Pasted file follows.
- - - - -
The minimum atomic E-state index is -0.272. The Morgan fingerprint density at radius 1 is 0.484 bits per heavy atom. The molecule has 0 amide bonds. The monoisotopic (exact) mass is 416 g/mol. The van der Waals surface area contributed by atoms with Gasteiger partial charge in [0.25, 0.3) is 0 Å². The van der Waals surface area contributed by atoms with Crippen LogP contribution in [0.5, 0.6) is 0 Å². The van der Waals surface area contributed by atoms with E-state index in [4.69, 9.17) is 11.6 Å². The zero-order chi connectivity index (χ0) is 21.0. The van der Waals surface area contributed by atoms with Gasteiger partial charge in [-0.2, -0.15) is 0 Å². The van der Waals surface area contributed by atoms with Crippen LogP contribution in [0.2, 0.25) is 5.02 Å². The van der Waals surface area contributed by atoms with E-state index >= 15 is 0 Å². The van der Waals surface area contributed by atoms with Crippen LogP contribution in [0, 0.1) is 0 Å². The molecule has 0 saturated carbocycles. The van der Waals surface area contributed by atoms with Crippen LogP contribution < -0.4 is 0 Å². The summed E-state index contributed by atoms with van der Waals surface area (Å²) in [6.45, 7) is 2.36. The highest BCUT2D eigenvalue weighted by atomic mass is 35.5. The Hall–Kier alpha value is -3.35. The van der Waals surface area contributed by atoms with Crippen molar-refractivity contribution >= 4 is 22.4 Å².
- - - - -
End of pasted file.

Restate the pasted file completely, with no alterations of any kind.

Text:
The minimum atomic E-state index is -0.272. The Morgan fingerprint density at radius 1 is 0.484 bits per heavy atom. The molecule has 0 amide bonds. The monoisotopic (exact) mass is 416 g/mol. The van der Waals surface area contributed by atoms with Gasteiger partial charge in [0.25, 0.3) is 0 Å². The van der Waals surface area contributed by atoms with Crippen LogP contribution in [0.5, 0.6) is 0 Å². The van der Waals surface area contributed by atoms with E-state index in [4.69, 9.17) is 11.6 Å². The zero-order chi connectivity index (χ0) is 21.0. The van der Waals surface area contributed by atoms with Gasteiger partial charge in [-0.2, -0.15) is 0 Å². The van der Waals surface area contributed by atoms with Crippen LogP contribution in [0.2, 0.25) is 5.02 Å². The van der Waals surface area contributed by atoms with E-state index >= 15 is 0 Å². The van der Waals surface area contributed by atoms with Crippen LogP contribution in [0, 0.1) is 0 Å². The molecule has 0 saturated carbocycles. The van der Waals surface area contributed by atoms with Crippen LogP contribution < -0.4 is 0 Å². The summed E-state index contributed by atoms with van der Waals surface area (Å²) in [6.45, 7) is 2.36. The highest BCUT2D eigenvalue weighted by atomic mass is 35.5. The Hall–Kier alpha value is -3.35. The van der Waals surface area contributed by atoms with Crippen molar-refractivity contribution >= 4 is 22.4 Å².